Southampton city council holding talks to revamp Bargate’s historic shields

SOUTHAMPTON city council is planning to hold talks to decide whether to replace the historic shields on the Bargate as the old ones are faded and “largely disintegrated.”

The council will start to get things ready to work on the boards.

The Bargate underwent restoration work back in 2016 in order to preserve the building and stop an issue with damp. However, many residents raised concerns about not being able to see the 11 shields that have been on the building since its completion 800 years ago.

The authority who holds talks with Historic England have confirmed that the shields are still on the building. The paintwork has been chipped away and damaged and need repair or restoration.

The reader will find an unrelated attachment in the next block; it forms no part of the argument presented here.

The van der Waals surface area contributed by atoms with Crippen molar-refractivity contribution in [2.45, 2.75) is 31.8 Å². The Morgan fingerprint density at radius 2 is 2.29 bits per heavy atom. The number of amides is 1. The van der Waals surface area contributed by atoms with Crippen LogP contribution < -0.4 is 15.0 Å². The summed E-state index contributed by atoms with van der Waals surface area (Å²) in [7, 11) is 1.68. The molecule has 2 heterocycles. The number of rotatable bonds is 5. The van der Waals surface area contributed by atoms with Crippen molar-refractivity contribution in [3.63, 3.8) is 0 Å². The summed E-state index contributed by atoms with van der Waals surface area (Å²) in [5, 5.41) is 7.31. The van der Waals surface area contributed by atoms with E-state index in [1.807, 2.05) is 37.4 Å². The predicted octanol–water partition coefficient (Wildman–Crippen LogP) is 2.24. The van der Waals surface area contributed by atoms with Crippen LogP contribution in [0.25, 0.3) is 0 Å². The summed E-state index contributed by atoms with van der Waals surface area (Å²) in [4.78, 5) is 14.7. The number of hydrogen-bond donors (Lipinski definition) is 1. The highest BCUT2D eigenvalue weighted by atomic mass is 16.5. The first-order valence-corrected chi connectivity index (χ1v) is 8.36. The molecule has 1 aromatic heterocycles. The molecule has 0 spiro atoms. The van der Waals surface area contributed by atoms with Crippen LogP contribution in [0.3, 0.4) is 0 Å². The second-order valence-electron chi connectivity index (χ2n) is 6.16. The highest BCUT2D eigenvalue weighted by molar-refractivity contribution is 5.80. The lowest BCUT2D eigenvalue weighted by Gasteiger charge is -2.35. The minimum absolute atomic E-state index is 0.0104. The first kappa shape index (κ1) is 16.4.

The Bargate used to form part of Southampton’s wall.

The shields depict the coat of arms and the cross of Saint George.

A spokesperson said: “At this point, discussions will be held with Historic England to decide if the remaining bits of shield can be conserved, or if the rotten stone should be cut out and replaced with something more robust.”

The authority is waiting for Historic England to declare the front of the Bargate to be dried out before work can start on the structure.

Boards around the Bargate explain the history.

The Council want temporary shields to be fitted to preserve the look of the building, but Historic England have said that they will not allow this.

Historic England have said that they do not know how long it will take for the structure to dry but they assure that work is on track.

The shields were originally carved out of greensand but rotted away due to damp. The replacements were made of caen stone which also started to fall apart and held in place with mortar and iron pins.

The Bargate is part of one of Southampton’s heritage trails.

It is currently estimated by a Historic England advisor that the wall will take several years to fully dry as the wall is some 2 metres thick.

Done by Noor Merza (n_ajeely), Louis Suffill (louisuffill) and Lauren Borthwick (@LaurenBorthwic)